To capitalize on the offensive alignment’s strengths, use different entries. This strategy can include using stacks, overloads, odd front offensive sets versus even front zone defenses, even front offensive alignments versus odd front zone defenses, or unique and unconventional-looking alignments.
Concept 5: Having a zone offense continuity with clearly defined responsibilities and assignments can create levels of specialization that will showcase individual player’s talent levels and improve the overall effectiveness of the zone offense.
This concept allows the coach to adjust his zone offense to accommodate the specific and unique talent on his current ball club. A great shooter, for example, can be placed in a position to better use his shooting abilities. The best rebounders should be located near the basket to better capitalize on their specific strengths. The best ball handlers should be positioned so that they can utilize their dribbling skills.
Concept 6: Capitalize on your offensive personnel’s individual strengths via various entries/plays or different alignments/sets.
Certain offensive alignments or sets can give specific individual offensive players added advantages of being able to use their strengths within the offense. Entries or plays can also allow offensive individuals opportunities to highlight their talents.
Concept 7: Use different entries and/or alignments to capitalize on an opposing individual’s defensive weaknesses.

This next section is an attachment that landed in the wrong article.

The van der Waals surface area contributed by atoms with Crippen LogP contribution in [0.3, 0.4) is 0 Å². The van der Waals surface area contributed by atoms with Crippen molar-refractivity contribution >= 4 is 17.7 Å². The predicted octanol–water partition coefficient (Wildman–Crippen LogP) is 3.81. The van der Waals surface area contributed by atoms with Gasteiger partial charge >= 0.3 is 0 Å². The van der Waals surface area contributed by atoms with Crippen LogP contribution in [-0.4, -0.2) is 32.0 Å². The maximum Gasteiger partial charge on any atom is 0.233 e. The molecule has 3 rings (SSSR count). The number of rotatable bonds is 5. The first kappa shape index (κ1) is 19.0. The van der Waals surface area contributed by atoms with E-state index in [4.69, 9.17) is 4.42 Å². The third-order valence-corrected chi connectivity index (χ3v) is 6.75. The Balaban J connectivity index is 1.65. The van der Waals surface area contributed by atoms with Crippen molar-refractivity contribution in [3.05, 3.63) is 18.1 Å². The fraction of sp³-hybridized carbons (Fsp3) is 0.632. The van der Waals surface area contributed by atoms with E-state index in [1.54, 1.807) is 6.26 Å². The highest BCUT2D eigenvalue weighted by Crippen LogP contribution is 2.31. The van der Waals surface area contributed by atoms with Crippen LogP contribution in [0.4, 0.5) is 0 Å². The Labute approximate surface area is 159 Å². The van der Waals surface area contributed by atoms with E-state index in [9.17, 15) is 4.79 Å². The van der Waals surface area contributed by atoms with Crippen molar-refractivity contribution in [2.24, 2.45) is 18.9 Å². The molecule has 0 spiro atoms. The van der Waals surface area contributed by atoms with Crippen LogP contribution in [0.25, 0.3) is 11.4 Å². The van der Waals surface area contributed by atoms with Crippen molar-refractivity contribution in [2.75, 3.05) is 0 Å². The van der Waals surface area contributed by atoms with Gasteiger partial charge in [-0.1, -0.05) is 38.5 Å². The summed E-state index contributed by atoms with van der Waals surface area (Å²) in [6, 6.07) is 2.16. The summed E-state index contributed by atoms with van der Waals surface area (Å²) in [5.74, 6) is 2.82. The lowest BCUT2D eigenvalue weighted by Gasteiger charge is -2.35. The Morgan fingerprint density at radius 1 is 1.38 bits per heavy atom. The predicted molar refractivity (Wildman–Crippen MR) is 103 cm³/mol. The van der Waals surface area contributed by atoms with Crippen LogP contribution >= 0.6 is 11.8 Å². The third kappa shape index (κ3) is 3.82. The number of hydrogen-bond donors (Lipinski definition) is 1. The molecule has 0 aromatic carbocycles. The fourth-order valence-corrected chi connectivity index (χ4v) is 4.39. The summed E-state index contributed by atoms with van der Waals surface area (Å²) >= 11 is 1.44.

Certain offensive alignments or sets can exploit individual defender’s weaknesses. However, a coaching staff must analyze and discover those weaknesses and then incorporate specific entries or sets to attack those weaknesses.
Concept 8: Make sure that defensive transition responsibilities (i.e., preventing opponents from getting into their fast break offense) are clear-cut and carried out by all five players in the zone offense.
Not only should it be clearly defined who gets back, but what getting back really means: how far back and where. Assign one player as your “tailback,” who is your defensive safety. He is to get his “tail back” on any loss of possession of the ball. Upon recognition that your opponent has obtained possession of the basketball, your “tailback” quickly sprints to the center jump circle. This depth and central location allows that “tailback” to be able to defend your basket from either the left or the right side of the opposition’s transition attack. Also, assign one of the smaller rebounders to become the “halfback”— in other words, “half” offensive rebounder and “half” defensive safety. This “halfback” should initially locate around the free throw line. From this position, the “halfback” can more quickly charge the offensive boards or drop to defend, whichever is needed at that moment. The three best rebounders are designated as the three “fullbacks.” Their “full” responsibility is to attack the offensive boards.
Concept 9: Have clear-cut offensive rebounding responsibility rules for all five players in the zone offense and make sure that they are executed by every player in the zone offense.